Provide some kind of reinforcement to the concrete using 6mm diameter mild steel rods at 300-400mrn centres (lengths of old bed-stead will do) propped up approximately 25mm above the sheet on small wooden blocks. Make a mix of one to three or four parts by volume of cement to fine aggregate and fill until level with the top of the floorboards. Alternatively a raised hearth can be created if you fix extra shuttering around the formed opening and fill to the top of the shuttering with the concrete mix. This shuttering can be of hardwood to form a permanent lipping to the hearth.
The flue and soot door
Having found or made a suitably fireproof base for the stove to stand on, the stove will have to be connected to the flue. The outlet, which is usually a circular metal flange, will be on the top, at the back, or even through the side of the stove, so select a model that is compatible with the chimney. For a typical small fireplace chimney opening, the type that usually comes with a tiled surround, the stove outlet will have to be at the back. Blank off the chimney, leaving a hole the size of the external diameter of the piece of stovepipe that fits over the outlet flange of the stove. This is best done by bricking up the opening and mortaring in the length of stovepipe. Use vitreous enamelled cast iron stovepipe or plain cast iron pipe.
Asbestos cement, apart from being a health hazard to the people who make it, can crack if the stove accidently runs too hot, and if it is cracked flue gases could seep into the room without your knowledge, and these are dangerous. Pressed metal or enamelled steel stovepipe could be used, but its life will be nowhere near that of cast iron, and if you have a stove that looks as if it will last for a hundred years you might as well use stovepipe to match.
When bricking up, incorporate a cast iron soot door (a standard item at a builders’ merchants): this is best placed at the bottom and to the side of the opening. It will provide somewhere for the sweep to put the brush and the flexible vacuum hose to clear away the soot when the chimney is swept.
If your chimney opening is larger, up to the full ingle nook, you may not wish to brick it up but prefer to stand the stove within the fireplace opening. In this case it is best to have the outlet on the top of the stove and to take the stovepipe vertically up through a register plate blocking off the chimney. An outlet from the back of the stove would require a bend in the stovepipe and bends are always best avoided if possible because they reduce the velocity of the flue gases. The only time you might need to use a side outlet to the stove is to prevent a large stove sticking out too far into the room where there is no chimney opening to stand the stove in.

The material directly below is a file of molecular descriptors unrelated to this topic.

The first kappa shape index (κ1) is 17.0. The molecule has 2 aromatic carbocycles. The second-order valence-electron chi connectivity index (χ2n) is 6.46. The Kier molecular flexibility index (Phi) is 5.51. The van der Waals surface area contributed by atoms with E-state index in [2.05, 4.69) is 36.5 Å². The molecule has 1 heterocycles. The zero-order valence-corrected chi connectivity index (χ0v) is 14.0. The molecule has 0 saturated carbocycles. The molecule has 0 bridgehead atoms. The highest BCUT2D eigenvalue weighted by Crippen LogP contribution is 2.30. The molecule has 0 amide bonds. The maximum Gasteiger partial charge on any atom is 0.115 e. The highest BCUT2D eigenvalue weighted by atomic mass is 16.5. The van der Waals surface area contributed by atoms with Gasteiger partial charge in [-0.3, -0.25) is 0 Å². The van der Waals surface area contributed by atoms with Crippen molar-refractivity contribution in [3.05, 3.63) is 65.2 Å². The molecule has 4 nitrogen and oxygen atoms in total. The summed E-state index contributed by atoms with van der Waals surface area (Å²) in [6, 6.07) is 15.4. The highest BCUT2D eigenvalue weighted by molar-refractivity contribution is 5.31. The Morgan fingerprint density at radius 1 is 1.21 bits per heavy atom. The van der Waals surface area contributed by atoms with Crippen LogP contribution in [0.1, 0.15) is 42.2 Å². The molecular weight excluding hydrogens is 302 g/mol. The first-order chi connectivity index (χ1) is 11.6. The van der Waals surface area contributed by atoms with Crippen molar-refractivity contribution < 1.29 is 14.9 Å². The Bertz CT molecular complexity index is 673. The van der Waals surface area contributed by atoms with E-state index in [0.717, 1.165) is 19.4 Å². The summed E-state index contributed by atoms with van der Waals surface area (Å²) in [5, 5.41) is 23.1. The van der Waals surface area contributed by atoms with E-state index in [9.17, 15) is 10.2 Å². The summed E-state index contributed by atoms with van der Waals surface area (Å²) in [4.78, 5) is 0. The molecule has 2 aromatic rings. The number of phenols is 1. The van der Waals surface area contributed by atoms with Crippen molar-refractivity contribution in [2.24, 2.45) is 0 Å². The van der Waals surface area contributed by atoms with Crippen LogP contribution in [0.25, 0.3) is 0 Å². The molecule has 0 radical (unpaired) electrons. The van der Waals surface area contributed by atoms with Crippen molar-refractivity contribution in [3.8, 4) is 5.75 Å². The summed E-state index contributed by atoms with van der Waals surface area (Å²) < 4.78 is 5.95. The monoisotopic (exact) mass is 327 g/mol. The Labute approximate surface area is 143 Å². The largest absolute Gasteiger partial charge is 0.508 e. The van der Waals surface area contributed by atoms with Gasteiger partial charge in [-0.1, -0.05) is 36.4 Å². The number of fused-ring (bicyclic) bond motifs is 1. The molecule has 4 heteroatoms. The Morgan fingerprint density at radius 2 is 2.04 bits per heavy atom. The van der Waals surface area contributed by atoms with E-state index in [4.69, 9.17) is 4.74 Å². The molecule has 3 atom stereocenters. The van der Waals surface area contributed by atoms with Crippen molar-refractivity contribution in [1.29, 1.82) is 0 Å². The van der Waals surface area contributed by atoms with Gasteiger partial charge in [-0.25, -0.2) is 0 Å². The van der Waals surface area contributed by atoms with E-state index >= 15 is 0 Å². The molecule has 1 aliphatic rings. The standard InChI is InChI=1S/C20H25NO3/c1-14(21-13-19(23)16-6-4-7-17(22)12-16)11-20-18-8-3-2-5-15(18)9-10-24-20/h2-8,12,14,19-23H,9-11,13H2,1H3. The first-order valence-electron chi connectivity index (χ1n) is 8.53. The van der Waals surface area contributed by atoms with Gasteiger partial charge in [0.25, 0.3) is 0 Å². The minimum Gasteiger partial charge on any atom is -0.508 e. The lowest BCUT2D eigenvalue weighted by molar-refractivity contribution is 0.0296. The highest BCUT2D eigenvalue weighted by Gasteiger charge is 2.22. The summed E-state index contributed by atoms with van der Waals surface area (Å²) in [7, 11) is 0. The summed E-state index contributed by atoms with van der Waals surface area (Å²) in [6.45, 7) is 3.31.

Fitting the register plate
The register plate will have to be fitted in the brickwork of the fireplace opening before the brickwork starts to narrow to form the restrictions for the chimney. Measure the opening at this point, including the diagonals as it is most unlikely that the opening will be a true rectangle, and mark these measurements on a piece of 16 gauge galvanised mild steel sheet. Cut the steel sheet out 12mm beyond the marked lines at back and sides and cut to the line at the front edge. Cut a hole in the registerplate to fit tightly round the cast iron flue pipe from the stove. You could also cut a hole for a soot door. The edges of the soot door opening must be bent back and a door to fit the opening cut from a further piece of galvanised steel sheet with a projection bent to form a handle. The soot door can then be slid open as required.
In the chimney, rake out a mortar joint right the way around the back and sides of the opening. Bend the steel sheet so that it can be eased into the raked recess at the sides of the opening and then pushed up to fit into the recess at the rear. At the front of the opening use a piece of 25mm x 6mm mild steel strip or 25mm x25mm angle (angle can only be used if the top of the fireplace opening is horizontal) cut to be 25mm longer than the opening. Fit this to provide a support for the front of the register plate, which should be sealed to it with fire cement. Pack the plate up to the top of the recesses with small strips of slate and then mortar it in place.
The short length of cast iron stovepipe should be sealed to the stove outlet with fire cement and similarly sealed where it passes through the register plate. The stovepipe should project 100-150mm beyond the register plate up into the flue.
Fitting the cowl
With the register plate installed some type of cowl must be fitted to the chimney to stop the rain coming down and rusting the plate. There is nothing worse than sitting in a room listening to the steady dripping of rain on to thinly galvanised steel. On round chimney pots the adjustable metal cowl is easy to fit by tightening four bolts but may be knocked off by the sweep’s brush. A clay bonnet cowl must be mortared in to the top of the chimney pot but will make a good job. With square or other fancy pots some kind of cowl will have to be devised from sheet metal.